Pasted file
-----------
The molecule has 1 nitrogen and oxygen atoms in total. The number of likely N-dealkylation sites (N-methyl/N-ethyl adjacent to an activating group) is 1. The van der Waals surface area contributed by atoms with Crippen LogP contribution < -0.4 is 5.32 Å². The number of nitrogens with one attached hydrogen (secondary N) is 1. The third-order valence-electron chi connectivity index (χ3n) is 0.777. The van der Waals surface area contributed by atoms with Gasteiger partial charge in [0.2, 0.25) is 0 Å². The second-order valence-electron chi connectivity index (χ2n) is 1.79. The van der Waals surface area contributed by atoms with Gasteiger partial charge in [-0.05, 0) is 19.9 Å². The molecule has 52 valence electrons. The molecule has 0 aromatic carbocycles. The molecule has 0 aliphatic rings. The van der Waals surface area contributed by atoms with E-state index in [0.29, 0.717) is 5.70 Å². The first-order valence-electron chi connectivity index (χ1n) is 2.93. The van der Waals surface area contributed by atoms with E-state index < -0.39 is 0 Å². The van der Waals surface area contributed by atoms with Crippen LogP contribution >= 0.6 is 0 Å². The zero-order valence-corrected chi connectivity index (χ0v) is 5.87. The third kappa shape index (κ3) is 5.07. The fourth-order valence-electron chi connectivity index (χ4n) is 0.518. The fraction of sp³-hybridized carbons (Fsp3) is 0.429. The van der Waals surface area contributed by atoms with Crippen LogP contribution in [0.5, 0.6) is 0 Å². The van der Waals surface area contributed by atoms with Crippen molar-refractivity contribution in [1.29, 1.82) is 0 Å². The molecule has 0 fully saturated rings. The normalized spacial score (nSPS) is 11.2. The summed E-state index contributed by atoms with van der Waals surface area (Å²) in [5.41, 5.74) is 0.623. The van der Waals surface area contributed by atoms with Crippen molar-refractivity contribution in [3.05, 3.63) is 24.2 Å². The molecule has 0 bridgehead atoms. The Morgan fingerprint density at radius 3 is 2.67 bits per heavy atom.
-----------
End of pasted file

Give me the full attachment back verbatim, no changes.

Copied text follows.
The molecule has 1 nitrogen and oxygen atoms in total. The number of likely N-dealkylation sites (N-methyl/N-ethyl adjacent to an activating group) is 1. The van der Waals surface area contributed by atoms with Crippen LogP contribution < -0.4 is 5.32 Å². The number of nitrogens with one attached hydrogen (secondary N) is 1. The third-order valence-electron chi connectivity index (χ3n) is 0.777. The van der Waals surface area contributed by atoms with Gasteiger partial charge in [0.2, 0.25) is 0 Å². The second-order valence-electron chi connectivity index (χ2n) is 1.79. The van der Waals surface area contributed by atoms with Gasteiger partial charge in [-0.05, 0) is 19.9 Å². The molecule has 52 valence electrons. The molecule has 0 aromatic carbocycles. The molecule has 0 aliphatic rings. The van der Waals surface area contributed by atoms with E-state index in [0.29, 0.717) is 5.70 Å². The first-order valence-electron chi connectivity index (χ1n) is 2.93. The van der Waals surface area contributed by atoms with E-state index < -0.39 is 0 Å². The van der Waals surface area contributed by atoms with Crippen LogP contribution >= 0.6 is 0 Å². The zero-order valence-corrected chi connectivity index (χ0v) is 5.87. The third kappa shape index (κ3) is 5.07. The fourth-order valence-electron chi connectivity index (χ4n) is 0.518. The fraction of sp³-hybridized carbons (Fsp3) is 0.429. The van der Waals surface area contributed by atoms with Crippen LogP contribution in [0.5, 0.6) is 0 Å². The van der Waals surface area contributed by atoms with Crippen molar-refractivity contribution in [1.29, 1.82) is 0 Å². The molecule has 0 fully saturated rings. The normalized spacial score (nSPS) is 11.2. The summed E-state index contributed by atoms with van der Waals surface area (Å²) in [5.41, 5.74) is 0.623. The van der Waals surface area contributed by atoms with Crippen molar-refractivity contribution in [3.05, 3.63) is 24.2 Å². The molecule has 0 bridgehead atoms. The Morgan fingerprint density at radius 3 is 2.67 bits per heavy atom.